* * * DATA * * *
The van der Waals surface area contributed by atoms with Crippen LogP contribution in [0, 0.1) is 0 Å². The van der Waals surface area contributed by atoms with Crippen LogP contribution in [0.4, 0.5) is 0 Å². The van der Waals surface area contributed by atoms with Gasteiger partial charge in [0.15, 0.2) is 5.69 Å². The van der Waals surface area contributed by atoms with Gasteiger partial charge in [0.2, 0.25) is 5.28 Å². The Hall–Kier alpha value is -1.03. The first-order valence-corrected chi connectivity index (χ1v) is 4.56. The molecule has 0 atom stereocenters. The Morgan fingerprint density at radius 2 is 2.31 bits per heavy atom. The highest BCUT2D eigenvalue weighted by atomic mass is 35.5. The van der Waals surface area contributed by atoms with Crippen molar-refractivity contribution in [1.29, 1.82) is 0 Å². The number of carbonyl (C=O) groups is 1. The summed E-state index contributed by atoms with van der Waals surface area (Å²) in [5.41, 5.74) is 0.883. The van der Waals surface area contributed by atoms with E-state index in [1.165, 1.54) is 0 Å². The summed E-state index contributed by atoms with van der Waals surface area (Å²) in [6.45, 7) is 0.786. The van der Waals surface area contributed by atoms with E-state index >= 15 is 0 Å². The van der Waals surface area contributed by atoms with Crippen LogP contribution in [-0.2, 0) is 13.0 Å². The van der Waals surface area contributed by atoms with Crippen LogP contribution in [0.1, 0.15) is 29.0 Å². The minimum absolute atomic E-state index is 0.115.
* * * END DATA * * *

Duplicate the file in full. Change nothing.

The van der Waals surface area contributed by atoms with Crippen LogP contribution in [0, 0.1) is 0 Å². The van der Waals surface area contributed by atoms with Crippen LogP contribution in [0.4, 0.5) is 0 Å². The van der Waals surface area contributed by atoms with Gasteiger partial charge in [0.15, 0.2) is 5.69 Å². The van der Waals surface area contributed by atoms with Gasteiger partial charge in [0.2, 0.25) is 5.28 Å². The Hall–Kier alpha value is -1.03. The first-order valence-corrected chi connectivity index (χ1v) is 4.56. The molecule has 0 atom stereocenters. The Morgan fingerprint density at radius 2 is 2.31 bits per heavy atom. The highest BCUT2D eigenvalue weighted by atomic mass is 35.5. The van der Waals surface area contributed by atoms with Crippen molar-refractivity contribution in [1.29, 1.82) is 0 Å². The number of carbonyl (C=O) groups is 1. The summed E-state index contributed by atoms with van der Waals surface area (Å²) in [5.41, 5.74) is 0.883. The van der Waals surface area contributed by atoms with E-state index in [1.165, 1.54) is 0 Å². The summed E-state index contributed by atoms with van der Waals surface area (Å²) in [6.45, 7) is 0.786. The van der Waals surface area contributed by atoms with E-state index >= 15 is 0 Å². The van der Waals surface area contributed by atoms with Crippen LogP contribution in [-0.2, 0) is 13.0 Å². The van der Waals surface area contributed by atoms with Crippen LogP contribution in [0.1, 0.15) is 29.0 Å². The minimum absolute atomic E-state index is 0.115.